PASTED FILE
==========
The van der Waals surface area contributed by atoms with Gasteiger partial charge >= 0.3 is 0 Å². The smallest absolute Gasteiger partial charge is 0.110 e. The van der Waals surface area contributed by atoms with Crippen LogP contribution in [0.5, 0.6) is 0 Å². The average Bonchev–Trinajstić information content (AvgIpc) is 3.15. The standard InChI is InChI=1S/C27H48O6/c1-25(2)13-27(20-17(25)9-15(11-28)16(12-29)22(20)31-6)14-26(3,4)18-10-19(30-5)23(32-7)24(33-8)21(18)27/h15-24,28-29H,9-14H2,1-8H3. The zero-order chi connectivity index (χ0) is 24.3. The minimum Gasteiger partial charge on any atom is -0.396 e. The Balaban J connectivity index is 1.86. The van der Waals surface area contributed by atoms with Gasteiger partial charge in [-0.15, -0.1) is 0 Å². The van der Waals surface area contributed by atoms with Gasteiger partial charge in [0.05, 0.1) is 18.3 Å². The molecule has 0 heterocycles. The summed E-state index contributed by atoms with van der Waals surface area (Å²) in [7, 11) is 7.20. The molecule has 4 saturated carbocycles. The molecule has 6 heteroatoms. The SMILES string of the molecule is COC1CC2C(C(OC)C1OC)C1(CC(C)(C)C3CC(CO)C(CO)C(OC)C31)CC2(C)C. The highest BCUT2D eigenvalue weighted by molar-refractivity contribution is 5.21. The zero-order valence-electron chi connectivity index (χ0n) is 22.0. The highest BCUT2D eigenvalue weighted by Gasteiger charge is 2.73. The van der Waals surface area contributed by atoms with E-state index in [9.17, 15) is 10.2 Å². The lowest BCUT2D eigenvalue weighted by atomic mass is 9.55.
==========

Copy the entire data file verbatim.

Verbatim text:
The van der Waals surface area contributed by atoms with Gasteiger partial charge >= 0.3 is 0 Å². The smallest absolute Gasteiger partial charge is 0.110 e. The van der Waals surface area contributed by atoms with Crippen LogP contribution in [0.5, 0.6) is 0 Å². The average Bonchev–Trinajstić information content (AvgIpc) is 3.15. The standard InChI is InChI=1S/C27H48O6/c1-25(2)13-27(20-17(25)9-15(11-28)16(12-29)22(20)31-6)14-26(3,4)18-10-19(30-5)23(32-7)24(33-8)21(18)27/h15-24,28-29H,9-14H2,1-8H3. The zero-order chi connectivity index (χ0) is 24.3. The minimum Gasteiger partial charge on any atom is -0.396 e. The Balaban J connectivity index is 1.86. The van der Waals surface area contributed by atoms with Gasteiger partial charge in [-0.15, -0.1) is 0 Å². The van der Waals surface area contributed by atoms with Gasteiger partial charge in [0.05, 0.1) is 18.3 Å². The molecule has 0 heterocycles. The summed E-state index contributed by atoms with van der Waals surface area (Å²) in [7, 11) is 7.20. The molecule has 4 saturated carbocycles. The molecule has 6 heteroatoms. The SMILES string of the molecule is COC1CC2C(C(OC)C1OC)C1(CC(C)(C)C3CC(CO)C(CO)C(OC)C31)CC2(C)C. The highest BCUT2D eigenvalue weighted by molar-refractivity contribution is 5.21. The zero-order valence-electron chi connectivity index (χ0n) is 22.0. The highest BCUT2D eigenvalue weighted by Gasteiger charge is 2.73. The van der Waals surface area contributed by atoms with E-state index in [9.17, 15) is 10.2 Å². The lowest BCUT2D eigenvalue weighted by atomic mass is 9.55.